Hydrogen bonding of ionic liquids in the groove region of DNA controls the extent of its stabilization: synthesis, spectroscopic and simulation studies†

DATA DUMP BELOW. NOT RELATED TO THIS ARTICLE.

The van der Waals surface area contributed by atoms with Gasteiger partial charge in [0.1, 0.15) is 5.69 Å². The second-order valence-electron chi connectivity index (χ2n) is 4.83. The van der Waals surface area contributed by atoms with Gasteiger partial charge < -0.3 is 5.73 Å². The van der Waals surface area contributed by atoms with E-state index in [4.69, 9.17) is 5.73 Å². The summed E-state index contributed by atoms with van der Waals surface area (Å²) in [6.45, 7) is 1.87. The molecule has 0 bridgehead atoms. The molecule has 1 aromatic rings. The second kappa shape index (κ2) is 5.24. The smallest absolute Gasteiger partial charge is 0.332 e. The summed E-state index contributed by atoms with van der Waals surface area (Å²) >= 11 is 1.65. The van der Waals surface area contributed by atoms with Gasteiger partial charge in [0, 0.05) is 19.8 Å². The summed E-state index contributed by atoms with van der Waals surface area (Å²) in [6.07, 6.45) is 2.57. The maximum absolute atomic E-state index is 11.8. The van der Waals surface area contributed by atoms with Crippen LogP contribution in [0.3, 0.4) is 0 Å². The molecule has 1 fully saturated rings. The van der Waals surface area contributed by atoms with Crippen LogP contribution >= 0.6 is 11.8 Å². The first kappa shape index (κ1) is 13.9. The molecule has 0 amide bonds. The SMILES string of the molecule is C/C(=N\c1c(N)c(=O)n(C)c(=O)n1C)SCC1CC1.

Ionic liquids (ILs) have been extensively used for stabilization and long-term DNA storage. However, molecular level understanding of the role of the hydrogen bond of DNA with ILs in its stabilization is still inadequate. Two ILs, namely, 1,1,3,3-tetramethylguanidinium acetate (TMG) and 2,2-diethyl-1,1,3,3-tetramethylguanidinium acetate (DETMG), have been synthesized, of which TMG has a hydrogen bonding N–H group whereas DETMG does not contain any hydrogen bonding site. It has been found that both TMG and DETMG cations interact in the groove region of DNA; however, their mode of interaction is distinctly different, which causes the stabilization of DNA in the presence of TMG, whereas the effect is opposite in the case of DETMG. It is apparent from the data that only the accommodation of ILs in the groove region is not enough for the stabilization of DNA. MD simulation and spectroscopic studies combinedly indicate that the hydrogen bonding capability of the TMG cation enhances the hydrogen bonding between the Watson–Crick base pairs of DNA, resulting in its stabilization. In contrast, the bigger size as well as the absence of the hydrogen bonding site of the DETMG cation perturbs the minor groove width and base pair step parameters of DNA during its intrusion into the minor groove, which decreases the hydrogen bond between the Watson–Crick base pairs of DNA, leading to destabilization.